Ellwanger Gardens is hidden on Mount Hope Avenue and only open to the public twice a year—during the Lilac Festival and in June when the peonies are in bloom at the annual Peony Rose Weekend events. If you can’t make it to the Peony weekends, you can visit on Tuesday nights during their weeding parties, lend a hand if you can, but even if you can’t, someone there will be happy to show you what’s in bloom. This year celebrates the 150th Anniversary of the Ellwanger Garden, one of the region’s oldest continuously maintained perennial gardens. These gardens were the residential gardens of George Ellwanger, a famous nurseryman who gave Highland Park to the City of Rochester and whose business (the Ellwanger-Barry Nursery) imported many of the grand specimen trees in Mt. Hope Cemetery. The Ellwanger family maintained the garden for 115 years, but since 1982 it has been been owned and maintained as an historic landscape by the Landmark Society of Western New York.
6. A Rose Garden in Maplewood
Roses are in bloom from June to November in the City’s Maplewood Park and Rose Garden. The formal gardens are perfumed with the scent of old roses and an array of dazzling colors from more than 3,000 rose bushes. Plan on going to the Maplewood Rose Celebration in mid-June next year (this year’s is already past) but the roses bloom until nearly Thanksgiving! The staff also holds rose-care workshops. In October the garden hosts the River Romance, where you’ll see the river gorge in blazing autumn colors.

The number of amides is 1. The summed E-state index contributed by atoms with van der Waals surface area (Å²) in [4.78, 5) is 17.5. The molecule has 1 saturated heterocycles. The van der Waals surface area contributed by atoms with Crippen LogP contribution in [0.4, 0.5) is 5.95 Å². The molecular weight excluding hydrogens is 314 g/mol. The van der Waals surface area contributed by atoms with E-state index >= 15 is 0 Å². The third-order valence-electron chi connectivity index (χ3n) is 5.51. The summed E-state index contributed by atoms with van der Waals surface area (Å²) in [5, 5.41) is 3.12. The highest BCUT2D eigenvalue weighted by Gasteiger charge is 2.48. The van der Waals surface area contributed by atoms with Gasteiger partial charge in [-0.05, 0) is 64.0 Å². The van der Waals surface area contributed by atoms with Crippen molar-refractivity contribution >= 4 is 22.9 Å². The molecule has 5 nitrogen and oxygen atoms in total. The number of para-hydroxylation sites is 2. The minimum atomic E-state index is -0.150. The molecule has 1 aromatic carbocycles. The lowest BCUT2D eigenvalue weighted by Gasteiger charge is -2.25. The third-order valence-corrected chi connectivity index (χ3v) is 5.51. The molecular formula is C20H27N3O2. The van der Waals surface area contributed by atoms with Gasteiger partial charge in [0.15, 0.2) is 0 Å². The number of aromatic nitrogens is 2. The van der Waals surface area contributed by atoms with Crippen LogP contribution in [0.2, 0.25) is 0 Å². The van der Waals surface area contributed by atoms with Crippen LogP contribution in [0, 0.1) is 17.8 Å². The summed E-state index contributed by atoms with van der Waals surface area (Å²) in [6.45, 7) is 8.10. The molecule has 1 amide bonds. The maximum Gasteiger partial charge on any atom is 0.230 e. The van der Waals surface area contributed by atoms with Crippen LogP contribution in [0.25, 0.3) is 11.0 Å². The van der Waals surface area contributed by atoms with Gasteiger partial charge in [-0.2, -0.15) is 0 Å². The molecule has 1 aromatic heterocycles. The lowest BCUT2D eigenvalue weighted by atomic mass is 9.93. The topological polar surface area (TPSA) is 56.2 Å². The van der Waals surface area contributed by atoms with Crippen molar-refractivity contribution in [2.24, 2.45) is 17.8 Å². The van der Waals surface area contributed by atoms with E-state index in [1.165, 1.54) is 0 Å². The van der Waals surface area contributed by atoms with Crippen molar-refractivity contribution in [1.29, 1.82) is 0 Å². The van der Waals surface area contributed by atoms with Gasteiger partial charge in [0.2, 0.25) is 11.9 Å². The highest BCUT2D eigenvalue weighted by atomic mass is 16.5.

7. Cornell’s Beautiful Learning Laboratory
Cornell Botanic Gardens are more than 60 miles away, but who doesn’t like spending a day or a weekend in Ithaca! What used to be called the Cornell Plantation has been renamed and renovated to become the Cornell Botanic Gardens with its mission of “cultivation, conservation, and education.” Winding pathways take you through a hillside of rhododendrons, flowering trees and perennials. A formal garden of medicinal and culinary herbs and varieties of shade and sun-loving perennials is a dream to wander around. Their welcome center provides a cool spot to relax and a gift shop that will tempt you, I promise.
8. Formal Gardens on East Avenue
The George Eastman Museum & House is more than just a beautiful mansion and photography museum. When Eastman lived there, the estate was both a working farm and a beautiful location for entertaining. Today, you can enjoy these gardens with formal tours, self-guided strolls, and evening concerts. Some of the gardens are only accessible with a paid admission—but you can explore several gardens without paying admission. So, when you’re in the East End neighborhood, drop by and enjoy the Rock Garden and Grape Arbor, a picturesque setting that makes wonderful photo background, and the West Garden modeled after an English walled garden and designed by famed architect Claude Bragdon. With paid admission you can visit the formal Italianate Terrace Garden and the Library Garden.
Connie Herrera is the author of 60 Fun Things to Do Within 60 Miles of Rochester and 60 Great Places to Go With Kids Within 60 Miles of Rochester, as well as travel guides for Buffalo, East Aurora, and Palm Springs, CA. “My goal is to help people rediscover where they live and see it with new eyes. So, if you’re new to the area, I want you to be astounded at your luck in moving here. If you’re here for a visit, I hope you’ll want to come back again to do more. And, if you’ve lived here all your life, I hope you’ll be surprised at how many places you haven’t yet explored and how many you want to visit again!” You can find out more at my website: 60funthingstodo